Dimitris is voting "yes" because he fears Greece would be in danger if it leaves the European Union. His daughter Alexandra is voting "no" because she is tired of richer European nations bossing Greece around.
His son, Nikolas, is on his side — and he thinks polarized Greece may be on the verge of a civil war — while his wife Dimitra distrusts both the Yes and the No campaigns and doesn't plan to vote in Sunday's momentous Greek referendum.
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Meet the Danikoglous, an intense, articulate Greek family divided over whether or not the country should accept conditions by creditors attached to loans it needs to avoid default and a banking collapse.
The ballot question does not address whether Greece should abandon the euro currency or leave the 28-member European Union, but many voters believe those issues are at stake.
In their apartment in the working-class Athens neighborhood of Tavros, the family members squabble over espresso frappes and fruit juice. But they don't fight.
They are united in their belief that only as a strong family can they weather the coming storm. And they share a sense that Greece, so rich with history and culture, has fallen tragically short of its potential.
Here are their views:
DIMITRIS DANIKOGLOU, 48, works in the family jewelry shop:
"I am forced to vote for 'yes' because I want to stay in the eurozone and the EU. I can't imagine Greece out of Europe and I don't believe that if we say 'no' we can stay. I can't take that risk. We are under the protective umbrella of the EU, a big protective social system, and we need protection. And we have to stay for political and economic reasons."
"I have a shop of my own; my profits are down 50 percent in the last five years of austerity. The return to the drachma would be a catastrophe for me, and for the whole country. The politicians are not telling the truth about a return to the drachma (Greek's former national currency). Many believe we will open the currency factory and make drachmas for everyone and pay off the debt with drachmas. But there would be a sudden bankruptcy."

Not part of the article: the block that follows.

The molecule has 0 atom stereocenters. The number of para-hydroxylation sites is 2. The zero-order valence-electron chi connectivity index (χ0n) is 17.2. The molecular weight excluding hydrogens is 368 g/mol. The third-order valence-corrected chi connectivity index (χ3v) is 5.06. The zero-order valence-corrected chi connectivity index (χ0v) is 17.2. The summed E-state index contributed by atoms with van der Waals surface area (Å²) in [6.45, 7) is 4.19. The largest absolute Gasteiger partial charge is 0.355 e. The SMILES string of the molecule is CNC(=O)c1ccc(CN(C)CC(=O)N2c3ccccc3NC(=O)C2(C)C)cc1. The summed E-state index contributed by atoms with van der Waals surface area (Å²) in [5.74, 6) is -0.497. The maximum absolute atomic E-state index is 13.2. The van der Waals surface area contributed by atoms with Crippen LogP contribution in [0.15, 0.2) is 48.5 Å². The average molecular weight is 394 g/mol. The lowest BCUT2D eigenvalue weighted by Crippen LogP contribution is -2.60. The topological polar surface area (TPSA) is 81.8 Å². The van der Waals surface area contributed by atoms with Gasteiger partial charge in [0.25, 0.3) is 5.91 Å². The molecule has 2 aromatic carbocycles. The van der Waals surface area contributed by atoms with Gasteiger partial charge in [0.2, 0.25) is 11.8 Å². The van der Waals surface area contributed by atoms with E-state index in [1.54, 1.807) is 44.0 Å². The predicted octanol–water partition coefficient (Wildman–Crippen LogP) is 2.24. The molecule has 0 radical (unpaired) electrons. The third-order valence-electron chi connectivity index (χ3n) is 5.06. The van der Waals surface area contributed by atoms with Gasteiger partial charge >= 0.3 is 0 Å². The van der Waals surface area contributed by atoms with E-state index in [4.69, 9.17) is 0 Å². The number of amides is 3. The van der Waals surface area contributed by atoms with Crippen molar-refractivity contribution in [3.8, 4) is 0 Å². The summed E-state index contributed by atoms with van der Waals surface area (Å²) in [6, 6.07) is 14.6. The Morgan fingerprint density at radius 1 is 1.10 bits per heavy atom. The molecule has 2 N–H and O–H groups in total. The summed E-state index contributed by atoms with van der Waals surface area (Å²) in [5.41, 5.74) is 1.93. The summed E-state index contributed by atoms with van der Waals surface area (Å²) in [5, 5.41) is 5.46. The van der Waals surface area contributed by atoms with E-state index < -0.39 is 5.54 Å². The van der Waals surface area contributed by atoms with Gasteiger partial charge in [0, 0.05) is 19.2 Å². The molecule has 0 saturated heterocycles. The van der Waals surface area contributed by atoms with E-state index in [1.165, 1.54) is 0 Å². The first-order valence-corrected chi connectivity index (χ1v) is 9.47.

"Europe has made big problems for us. The debt is not right, it's not payable. I agree it should be cut 30 percent. I'm struggling for the survival of my family. It's very hard. We live in difficult times."
ALEXANDRA DANIKOGLOU, 20, is studying philosophy at university:
"I'm afraid for my future. I see people fired every day. I worry because I see people starving outside on the road. It's scary. All my classmates from high school have left for England or America. Nobody stays in Greece. But we are Greek, we should stay. But how can I say I will find a job?"
"I will vote 'no' on Sunday. It's terror to go out of the eurozone. But I want to do something different, I want to resist. This is my resistance. I don't want all these big countries controlling us."
"People say Greece is special, because it is the mother of philosophy, of mathematics, of politics, of democracy, and so what? What are we doing? We keep talking about our history but we are doing nothing. Right now we are not good enough to be called Greek. We need to progress. I know it will be very difficult if we leave the eurozone and go back to the drachma but I see hope in the situation. If we stay in the eurozone I don't see hope. They will control us for 20 years."
NIKOLAS DANIKOGLOU, 23, training for a career in law:
"I feel the tension at work, tension in the streets, tension in the cafes. The people are arguing the whole time. I'm afraid of the current situation. I'm fearful. I really am."
"I have no idea about the future. I am voting 'yes' because I want a discussion with Europe. The next day if possible. If 'no' comes, I'm afraid there will be no discussion, or the terms will be worse than what was offered before."
"This situation will create a war within the people. Greek versus Greek. The people are divided right now, about 50-50. What happens the day after the referendum? I'm afraid."
DIMITRA DANIKOGLOU, 48, works in the family jewelry shop:
"I want to stay in the European Union, but I won't vote 'yes' because I don't trust the political parties that are in favor of that, because they are the ones who caused the crisis. I don't trust the parties saying 'no'. I feel the same way about them."
"I'm afraid of 'yes'; I'm afraid of 'no.' I am not going to vote tomorrow because I think either 'yes' or 'no' is like someone tell me how I'm going to die."
"I'm furious about the propaganda in the media. I'm from a different generation. I worked since I was a little girl and I did not have the chance to study. I try to understand what's going on with the economy by listening to the TV and radio. This problem came from the former government. I'm ashamed I voted for them over the years."